This article, entitled "7 Tips & Tricks for Picky Eaters," comes from partner site BestFoodFacts.org.
Food is universal, bringing friends and family together across the globe. Stories are shared as dishes are passed around the dining room table and memories are made in the kitchen as generations cook and bake together. All of those scenarios have everyone enjoying the same food together. But what happens when you add a picky eater to the mix? Having to prepare a whole separate meal or go out of your way to cater to someone who is a picky eater can be very frustrating and time consuming for everyone involved. Our very own Sarah Downs, MBA, RDN, has some tips on how to get picky eaters to try new foods!
What is picky eating?
There is no scientific definition of picky eating, but typically it includes the avoidance or dislike of certain, and in some cases, many, types of foods. We often think of a picky eater as a young child, and it often is. However, picky eating can occur at any age and with many different types of behaviors. The spectrum of picky eating ranges from those who have sensory disorders to those who have neophobia, a fear of new foods.
A brief background on how food aversions may develop.
Picky eating can begin for a number of reasons. Some people are naturally more sensitive to taste, smell and texture. Others may develop picky eating habits by modeling their parents’ or others’ fussy eating habits. Finicky eating habits usually peak around the ages of two and three because children simply do not like new things. Often, picky eating habits can develop when food is used with punishment, bribes or rewards.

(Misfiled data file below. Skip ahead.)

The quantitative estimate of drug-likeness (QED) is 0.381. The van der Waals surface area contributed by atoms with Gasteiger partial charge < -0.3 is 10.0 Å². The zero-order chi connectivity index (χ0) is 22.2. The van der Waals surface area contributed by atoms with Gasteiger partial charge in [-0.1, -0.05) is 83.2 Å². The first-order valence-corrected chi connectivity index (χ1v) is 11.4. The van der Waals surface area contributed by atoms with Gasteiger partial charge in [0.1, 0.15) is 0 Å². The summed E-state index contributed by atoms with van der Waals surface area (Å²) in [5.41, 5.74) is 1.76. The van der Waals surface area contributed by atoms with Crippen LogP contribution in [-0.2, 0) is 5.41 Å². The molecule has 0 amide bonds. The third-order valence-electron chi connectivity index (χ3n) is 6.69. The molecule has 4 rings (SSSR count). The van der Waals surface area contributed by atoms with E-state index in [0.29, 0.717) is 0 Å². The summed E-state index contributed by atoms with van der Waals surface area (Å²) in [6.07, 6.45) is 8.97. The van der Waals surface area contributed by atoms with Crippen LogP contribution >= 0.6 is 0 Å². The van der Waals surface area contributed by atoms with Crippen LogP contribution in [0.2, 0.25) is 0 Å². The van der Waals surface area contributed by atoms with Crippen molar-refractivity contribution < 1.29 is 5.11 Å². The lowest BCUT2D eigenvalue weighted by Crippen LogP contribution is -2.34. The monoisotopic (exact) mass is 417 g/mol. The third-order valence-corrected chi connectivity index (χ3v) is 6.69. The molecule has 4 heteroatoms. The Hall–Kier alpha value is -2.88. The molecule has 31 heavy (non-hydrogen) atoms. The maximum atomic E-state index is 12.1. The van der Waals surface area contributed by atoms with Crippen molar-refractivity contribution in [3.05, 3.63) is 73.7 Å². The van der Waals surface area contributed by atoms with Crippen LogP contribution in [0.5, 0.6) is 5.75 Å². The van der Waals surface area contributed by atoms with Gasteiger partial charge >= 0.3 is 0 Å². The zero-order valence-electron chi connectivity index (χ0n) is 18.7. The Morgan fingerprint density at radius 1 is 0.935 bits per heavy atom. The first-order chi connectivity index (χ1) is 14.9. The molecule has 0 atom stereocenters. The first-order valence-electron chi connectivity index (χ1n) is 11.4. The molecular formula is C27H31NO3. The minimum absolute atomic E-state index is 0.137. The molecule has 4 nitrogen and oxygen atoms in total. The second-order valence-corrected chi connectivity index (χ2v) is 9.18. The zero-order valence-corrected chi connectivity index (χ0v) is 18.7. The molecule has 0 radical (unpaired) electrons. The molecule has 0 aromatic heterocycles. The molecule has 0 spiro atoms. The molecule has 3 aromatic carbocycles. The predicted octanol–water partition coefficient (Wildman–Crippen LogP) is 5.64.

Can picky eating and food aversions impact health and nutrition?
Many parents stress about their picky eaters not getting enough nutrients and calories; however, unless your doctor tells you that your child isn’t growing at the normal rate for their age, there isn’t a huge concern. Research has shown that even if someone is only eating certain foods, they are usually getting adequate calories and nutrients.
But this isn’t always the case. Depending on the severity of the food aversions and the types of foods consumed, a nutrition deficiency can occur. Some diets that are limited in variety have low levels of vitamin D, calcium, zinc and iron. Parents and family members should check with their doctor or registered dietitian if they have concerns.
Is being a picky eater a type of eating disorder?
Depending on the severity and symptoms, some experts say yes. Many young children experience normal episodes of picky eating that they will typically grow out of. However, for those who continue to have food aversions and avoidance this can be categorized as a selective eating disorder (SED) or avoidant/restrictive food intake disorder (ARFID). Individuals with this disorder avoid foods based on fear and anxiety. ARFID is often associated with Obsessive Compulsive Disorder (OCD), or swallowing, oral-motor delay or gastrointestinal disorders.
Should adult picky eaters still introduce one new food at a time, like some parents do with infants, to see if they are allergic to the new food?
Yes. Not only will this make it easier to pinpoint a food that may cause a negative reaction, but it also makes it less overwhelming.
How many times should you try a food before saying you don’t like it?
Most experts say it can take at least 10 tries to accept a new food.